Mending Wall

Something there is that doesn’t love a wall,
That sends the frozen-ground-swell under it
And spills the upper boulders in the sun,
And makes gaps even two can pass abreast.

Seeing a broken wall made me think of Robert Frost’s poem ‘Mending Wall’.  Then a few days later, in an example of what the gullible call synchronicity and the rational call coincidence, I came across another one.  What did they have in common, apart from their obvious broken wallness?  Only that I was passing them on my bike.

The first one was at the sad ruins of the Romping Donkey at Hassall Green, where the pub is being pulled down but this wall is being built up:

It’s hard to tell at the moment whether this is a work in progress or whether it’s been abandoned along with the pub.

The second broken wall was this one in a peaceful corner of the churchyard in Alsager.  Bricks have been purposefully stacked as if to repair the wall, but the weeds show that nothing much has been done for quite a while.

On the other side of this wall is Alsager School, and the break in the wall has been there long enough for a little path to appear from schoolyard to churchyard.

Anybody using the path will find themselves walking right over the gravestone of the Tapleys, parents George and Fanny, son Cyril and daughter-in-law  (or perhaps daughter) Marjorie.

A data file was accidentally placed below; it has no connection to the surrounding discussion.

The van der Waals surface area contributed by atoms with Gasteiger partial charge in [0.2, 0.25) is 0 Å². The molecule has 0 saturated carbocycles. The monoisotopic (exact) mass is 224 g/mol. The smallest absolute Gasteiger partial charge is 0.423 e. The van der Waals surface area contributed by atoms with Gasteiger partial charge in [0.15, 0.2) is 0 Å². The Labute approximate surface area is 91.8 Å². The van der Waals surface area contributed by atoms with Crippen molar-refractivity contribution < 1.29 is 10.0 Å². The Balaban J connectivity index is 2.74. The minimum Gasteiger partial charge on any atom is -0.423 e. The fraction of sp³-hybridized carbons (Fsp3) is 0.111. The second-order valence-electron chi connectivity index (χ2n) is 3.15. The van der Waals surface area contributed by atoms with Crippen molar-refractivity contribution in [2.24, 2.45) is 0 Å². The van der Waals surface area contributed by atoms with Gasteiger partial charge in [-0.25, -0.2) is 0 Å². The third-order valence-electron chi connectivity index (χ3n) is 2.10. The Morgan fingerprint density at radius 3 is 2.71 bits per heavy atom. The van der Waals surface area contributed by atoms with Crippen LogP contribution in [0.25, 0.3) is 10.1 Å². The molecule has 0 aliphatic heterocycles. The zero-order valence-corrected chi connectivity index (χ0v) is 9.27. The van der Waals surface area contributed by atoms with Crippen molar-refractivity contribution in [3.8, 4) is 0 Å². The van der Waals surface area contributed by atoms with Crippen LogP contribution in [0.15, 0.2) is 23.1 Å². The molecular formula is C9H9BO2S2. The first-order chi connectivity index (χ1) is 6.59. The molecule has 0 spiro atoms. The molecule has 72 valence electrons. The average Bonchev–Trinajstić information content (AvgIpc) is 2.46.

I found myself wondering what the Tapleys were like, and whether they would be put out, or perhaps secretly pleased, to be stepped on by schoolchildren going for some peace and quiet, or perhaps a crafty cigarette or a secret snog.

I hope these walls don’t get mended.  The broken wall is so much richer, so much more truthful.  And it reminds me of one of my favourite poems, this one by W.B. Yeats:

The Stare’s Nest By My Window

The bees build in the crevices
Of loosening masonry, and there
The mother birds bring grubs and flies.
My wall is loosening; honey-bees,
Come build in the empty house of the stare.

We are closed in, and the key is turned
On our uncertainty; somewhere
A man is killed, or a house burned.
Yet no clear fact to be discerned:
Come build in the empty house of the stare.

A barricade of stone or of wood;
Some fourteen days of civil war:
Last night they trundled down the road
That dead young soldier in his blood:
Come build in the empty house of the stare.

We had fed the heart on fantasies,
The heart’s grown brutal from the fare,
More substance in our enmities
Than in our love; O honey-bees,
Come build in the empty house of the stare.

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About abikerideaday

I like riding my bike about for work and for fun. Having a blog lets me sound off and generally express things. If you like my blog, please pass the address on to other cyclists in the area!
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